The death of former KGB spy and Putin critic Alexander Litvinenko through poisoning by the exotic nuclear material polonium-210 has occasioned a good deal of outrage and a mad scramble to try to track down possible suspects. Vladimir Putin's government is a prime suspect, of course, though there may be reasons to doubt that and there are plenty of unsavory characters in the Russian underworld who might have a motive.
In this article, however, longtime watcher of things clandestine Edward Jay Epstein argues that the most important thing is to try to track down where the polonium-210 came from -- which will probably help in identifying who did it. But a leak of polonium is troubling for this reason:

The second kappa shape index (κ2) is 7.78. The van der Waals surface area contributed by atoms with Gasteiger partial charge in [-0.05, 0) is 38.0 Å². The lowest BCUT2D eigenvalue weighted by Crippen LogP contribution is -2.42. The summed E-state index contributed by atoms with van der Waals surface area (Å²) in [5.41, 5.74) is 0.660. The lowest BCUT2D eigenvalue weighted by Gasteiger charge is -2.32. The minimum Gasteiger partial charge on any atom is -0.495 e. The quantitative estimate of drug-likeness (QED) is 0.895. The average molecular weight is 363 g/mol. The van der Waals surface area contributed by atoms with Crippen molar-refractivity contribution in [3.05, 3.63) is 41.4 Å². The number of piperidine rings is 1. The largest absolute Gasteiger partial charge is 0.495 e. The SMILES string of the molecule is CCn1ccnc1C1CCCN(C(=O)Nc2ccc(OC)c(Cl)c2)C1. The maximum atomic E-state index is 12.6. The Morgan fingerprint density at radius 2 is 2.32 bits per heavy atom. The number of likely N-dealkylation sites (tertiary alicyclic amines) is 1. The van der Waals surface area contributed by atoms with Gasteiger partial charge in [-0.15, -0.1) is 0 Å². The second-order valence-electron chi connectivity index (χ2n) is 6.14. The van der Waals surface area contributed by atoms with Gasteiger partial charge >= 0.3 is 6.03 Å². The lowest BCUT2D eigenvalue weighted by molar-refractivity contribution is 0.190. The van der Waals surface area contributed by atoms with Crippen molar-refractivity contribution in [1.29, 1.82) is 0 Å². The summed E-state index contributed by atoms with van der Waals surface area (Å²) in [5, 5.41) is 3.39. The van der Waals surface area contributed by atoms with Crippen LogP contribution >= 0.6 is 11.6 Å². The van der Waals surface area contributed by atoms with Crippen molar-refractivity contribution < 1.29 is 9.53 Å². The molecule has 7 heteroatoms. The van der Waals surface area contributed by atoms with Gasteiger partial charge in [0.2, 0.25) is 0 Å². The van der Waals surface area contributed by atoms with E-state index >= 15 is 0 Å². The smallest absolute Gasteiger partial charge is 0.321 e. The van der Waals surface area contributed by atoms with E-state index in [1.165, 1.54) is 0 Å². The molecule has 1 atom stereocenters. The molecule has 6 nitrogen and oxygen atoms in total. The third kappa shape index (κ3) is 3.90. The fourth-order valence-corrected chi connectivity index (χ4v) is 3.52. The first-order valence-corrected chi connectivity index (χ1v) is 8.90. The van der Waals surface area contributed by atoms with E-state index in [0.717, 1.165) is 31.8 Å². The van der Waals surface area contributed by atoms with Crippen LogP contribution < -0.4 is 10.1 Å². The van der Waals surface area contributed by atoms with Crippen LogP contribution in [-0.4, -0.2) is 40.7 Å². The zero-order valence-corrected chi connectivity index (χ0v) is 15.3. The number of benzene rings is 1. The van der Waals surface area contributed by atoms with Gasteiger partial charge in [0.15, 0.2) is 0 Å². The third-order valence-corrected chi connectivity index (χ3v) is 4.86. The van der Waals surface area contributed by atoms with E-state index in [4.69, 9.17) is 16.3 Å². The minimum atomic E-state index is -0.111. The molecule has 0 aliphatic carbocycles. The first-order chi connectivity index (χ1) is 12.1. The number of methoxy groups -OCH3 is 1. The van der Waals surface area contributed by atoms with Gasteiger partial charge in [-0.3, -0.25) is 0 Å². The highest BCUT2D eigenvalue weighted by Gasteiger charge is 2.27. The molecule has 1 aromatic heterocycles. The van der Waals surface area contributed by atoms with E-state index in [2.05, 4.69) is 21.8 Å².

"If a rogue nation (or terrorist group) obtained access to any quantity of polonium -- even, say, a half gram -- it could use it as in initiator for setting off the chain reaction in a crude nuclear bomb. With a fissile fuel, such as U-235, and beryllium (which is mixed in layers with the polonium-210), someone could make a "poor man's" nuke. Even lacking these other ingredients, the polonium-210, which aerosolizes at about 130 degrees Fahrenheit, could be used with a conventional explosive, like dynamite, to make a dirty bomb."
Epstein tracks what is known about where traces of polonium-210 have shown up to offer a guide for investigators and interested observers.